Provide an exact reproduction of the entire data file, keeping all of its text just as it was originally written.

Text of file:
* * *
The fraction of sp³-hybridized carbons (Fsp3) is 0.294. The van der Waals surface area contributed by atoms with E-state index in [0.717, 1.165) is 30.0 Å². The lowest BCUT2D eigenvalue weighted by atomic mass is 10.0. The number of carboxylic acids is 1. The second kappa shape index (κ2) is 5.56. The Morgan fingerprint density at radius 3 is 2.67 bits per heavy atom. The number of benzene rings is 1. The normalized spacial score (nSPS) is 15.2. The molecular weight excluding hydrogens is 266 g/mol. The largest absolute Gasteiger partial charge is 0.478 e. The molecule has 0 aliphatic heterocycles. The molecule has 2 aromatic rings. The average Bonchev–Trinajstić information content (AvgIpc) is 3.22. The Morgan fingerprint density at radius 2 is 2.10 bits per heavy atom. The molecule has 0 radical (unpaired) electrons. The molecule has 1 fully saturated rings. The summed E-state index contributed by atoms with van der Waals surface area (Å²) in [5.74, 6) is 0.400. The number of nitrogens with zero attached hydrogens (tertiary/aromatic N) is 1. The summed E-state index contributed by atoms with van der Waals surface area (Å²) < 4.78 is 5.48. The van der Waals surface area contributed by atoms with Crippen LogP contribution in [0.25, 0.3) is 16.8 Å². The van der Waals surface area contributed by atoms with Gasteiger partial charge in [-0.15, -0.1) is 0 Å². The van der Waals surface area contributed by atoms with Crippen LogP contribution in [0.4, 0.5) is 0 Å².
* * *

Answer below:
The fraction of sp³-hybridized carbons (Fsp3) is 0.294. The van der Waals surface area contributed by atoms with E-state index in [0.717, 1.165) is 30.0 Å². The lowest BCUT2D eigenvalue weighted by atomic mass is 10.0. The number of carboxylic acids is 1. The second kappa shape index (κ2) is 5.56. The Morgan fingerprint density at radius 3 is 2.67 bits per heavy atom. The number of benzene rings is 1. The normalized spacial score (nSPS) is 15.2. The molecular weight excluding hydrogens is 266 g/mol. The largest absolute Gasteiger partial charge is 0.478 e. The molecule has 0 aliphatic heterocycles. The molecule has 2 aromatic rings. The average Bonchev–Trinajstić information content (AvgIpc) is 3.22. The Morgan fingerprint density at radius 2 is 2.10 bits per heavy atom. The molecule has 0 radical (unpaired) electrons. The molecule has 1 fully saturated rings. The summed E-state index contributed by atoms with van der Waals surface area (Å²) in [5.74, 6) is 0.400. The number of nitrogens with zero attached hydrogens (tertiary/aromatic N) is 1. The summed E-state index contributed by atoms with van der Waals surface area (Å²) < 4.78 is 5.48. The van der Waals surface area contributed by atoms with Crippen LogP contribution in [0.25, 0.3) is 16.8 Å². The van der Waals surface area contributed by atoms with Gasteiger partial charge in [-0.15, -0.1) is 0 Å². The van der Waals surface area contributed by atoms with Crippen LogP contribution in [0.4, 0.5) is 0 Å².